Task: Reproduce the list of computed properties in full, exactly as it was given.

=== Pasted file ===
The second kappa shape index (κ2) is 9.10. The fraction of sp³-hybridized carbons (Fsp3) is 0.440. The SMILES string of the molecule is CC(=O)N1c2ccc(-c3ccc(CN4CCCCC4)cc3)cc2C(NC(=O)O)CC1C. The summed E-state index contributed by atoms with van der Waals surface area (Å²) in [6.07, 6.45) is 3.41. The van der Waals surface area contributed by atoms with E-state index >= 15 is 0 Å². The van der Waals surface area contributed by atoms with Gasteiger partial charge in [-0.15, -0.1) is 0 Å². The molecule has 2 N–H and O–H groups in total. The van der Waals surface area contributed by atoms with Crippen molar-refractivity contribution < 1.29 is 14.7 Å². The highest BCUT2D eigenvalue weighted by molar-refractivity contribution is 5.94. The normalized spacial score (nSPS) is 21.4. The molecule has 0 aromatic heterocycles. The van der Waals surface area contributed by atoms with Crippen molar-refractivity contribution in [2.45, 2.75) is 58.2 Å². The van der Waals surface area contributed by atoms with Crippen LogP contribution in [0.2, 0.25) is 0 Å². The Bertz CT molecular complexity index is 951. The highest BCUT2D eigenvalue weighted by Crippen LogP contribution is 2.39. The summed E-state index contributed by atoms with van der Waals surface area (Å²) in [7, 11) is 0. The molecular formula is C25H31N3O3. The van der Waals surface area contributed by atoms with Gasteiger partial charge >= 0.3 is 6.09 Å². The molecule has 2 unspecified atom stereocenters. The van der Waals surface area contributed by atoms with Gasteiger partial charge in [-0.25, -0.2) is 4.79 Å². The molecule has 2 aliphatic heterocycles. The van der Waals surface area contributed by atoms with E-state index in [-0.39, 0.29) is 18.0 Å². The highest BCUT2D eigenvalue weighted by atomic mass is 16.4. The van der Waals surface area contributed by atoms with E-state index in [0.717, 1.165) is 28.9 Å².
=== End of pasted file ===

The second kappa shape index (κ2) is 9.10. The fraction of sp³-hybridized carbons (Fsp3) is 0.440. The SMILES string of the molecule is CC(=O)N1c2ccc(-c3ccc(CN4CCCCC4)cc3)cc2C(NC(=O)O)CC1C. The summed E-state index contributed by atoms with van der Waals surface area (Å²) in [6.07, 6.45) is 3.41. The van der Waals surface area contributed by atoms with E-state index >= 15 is 0 Å². The van der Waals surface area contributed by atoms with Gasteiger partial charge in [-0.15, -0.1) is 0 Å². The molecule has 2 N–H and O–H groups in total. The van der Waals surface area contributed by atoms with Crippen molar-refractivity contribution < 1.29 is 14.7 Å². The highest BCUT2D eigenvalue weighted by molar-refractivity contribution is 5.94. The normalized spacial score (nSPS) is 21.4. The molecule has 0 aromatic heterocycles. The van der Waals surface area contributed by atoms with Crippen molar-refractivity contribution in [2.45, 2.75) is 58.2 Å². The van der Waals surface area contributed by atoms with Crippen LogP contribution in [0.2, 0.25) is 0 Å². The Bertz CT molecular complexity index is 951. The highest BCUT2D eigenvalue weighted by Crippen LogP contribution is 2.39. The summed E-state index contributed by atoms with van der Waals surface area (Å²) in [7, 11) is 0. The molecular formula is C25H31N3O3. The van der Waals surface area contributed by atoms with Gasteiger partial charge >= 0.3 is 6.09 Å². The molecule has 2 unspecified atom stereocenters. The van der Waals surface area contributed by atoms with Gasteiger partial charge in [-0.25, -0.2) is 4.79 Å². The molecule has 2 aliphatic heterocycles. The van der Waals surface area contributed by atoms with E-state index in [-0.39, 0.29) is 18.0 Å². The highest BCUT2D eigenvalue weighted by atomic mass is 16.4. The van der Waals surface area contributed by atoms with E-state index in [0.717, 1.165) is 28.9 Å².